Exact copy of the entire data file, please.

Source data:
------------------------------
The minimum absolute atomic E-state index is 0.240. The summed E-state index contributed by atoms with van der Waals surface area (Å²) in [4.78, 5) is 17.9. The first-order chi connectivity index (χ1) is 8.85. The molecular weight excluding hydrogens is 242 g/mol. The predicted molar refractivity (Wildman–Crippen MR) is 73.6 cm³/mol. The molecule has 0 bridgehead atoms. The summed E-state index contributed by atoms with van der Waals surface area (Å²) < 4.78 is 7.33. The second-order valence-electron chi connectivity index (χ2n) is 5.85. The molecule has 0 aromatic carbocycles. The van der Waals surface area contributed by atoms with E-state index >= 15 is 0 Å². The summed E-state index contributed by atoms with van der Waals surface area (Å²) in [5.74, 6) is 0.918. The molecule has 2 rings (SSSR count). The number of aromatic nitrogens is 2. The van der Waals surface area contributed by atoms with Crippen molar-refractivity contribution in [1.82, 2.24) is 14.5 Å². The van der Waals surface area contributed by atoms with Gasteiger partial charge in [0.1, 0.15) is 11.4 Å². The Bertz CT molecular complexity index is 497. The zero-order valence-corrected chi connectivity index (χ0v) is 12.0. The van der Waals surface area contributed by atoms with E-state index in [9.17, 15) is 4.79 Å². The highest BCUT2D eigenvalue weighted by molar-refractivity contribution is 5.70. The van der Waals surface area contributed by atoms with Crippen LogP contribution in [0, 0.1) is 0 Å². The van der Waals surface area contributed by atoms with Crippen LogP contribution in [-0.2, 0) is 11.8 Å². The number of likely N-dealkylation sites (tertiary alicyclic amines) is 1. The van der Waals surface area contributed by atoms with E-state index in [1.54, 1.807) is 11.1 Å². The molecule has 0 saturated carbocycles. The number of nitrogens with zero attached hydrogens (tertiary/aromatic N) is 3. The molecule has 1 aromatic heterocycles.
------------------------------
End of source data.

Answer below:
The minimum absolute atomic E-state index is 0.240. The summed E-state index contributed by atoms with van der Waals surface area (Å²) in [4.78, 5) is 17.9. The first-order chi connectivity index (χ1) is 8.85. The molecular weight excluding hydrogens is 242 g/mol. The predicted molar refractivity (Wildman–Crippen MR) is 73.6 cm³/mol. The molecule has 0 bridgehead atoms. The summed E-state index contributed by atoms with van der Waals surface area (Å²) < 4.78 is 7.33. The second-order valence-electron chi connectivity index (χ2n) is 5.85. The molecule has 0 aromatic carbocycles. The van der Waals surface area contributed by atoms with E-state index >= 15 is 0 Å². The summed E-state index contributed by atoms with van der Waals surface area (Å²) in [5.74, 6) is 0.918. The molecule has 2 rings (SSSR count). The number of aromatic nitrogens is 2. The van der Waals surface area contributed by atoms with Crippen molar-refractivity contribution in [1.82, 2.24) is 14.5 Å². The van der Waals surface area contributed by atoms with Gasteiger partial charge in [0.1, 0.15) is 11.4 Å². The Bertz CT molecular complexity index is 497. The zero-order valence-corrected chi connectivity index (χ0v) is 12.0. The van der Waals surface area contributed by atoms with E-state index in [9.17, 15) is 4.79 Å². The highest BCUT2D eigenvalue weighted by molar-refractivity contribution is 5.70. The van der Waals surface area contributed by atoms with Crippen LogP contribution in [0, 0.1) is 0 Å². The van der Waals surface area contributed by atoms with Crippen LogP contribution in [-0.2, 0) is 11.8 Å². The number of likely N-dealkylation sites (tertiary alicyclic amines) is 1. The van der Waals surface area contributed by atoms with E-state index in [1.54, 1.807) is 11.1 Å². The molecule has 0 saturated carbocycles. The number of nitrogens with zero attached hydrogens (tertiary/aromatic N) is 3. The molecule has 1 aromatic heterocycles.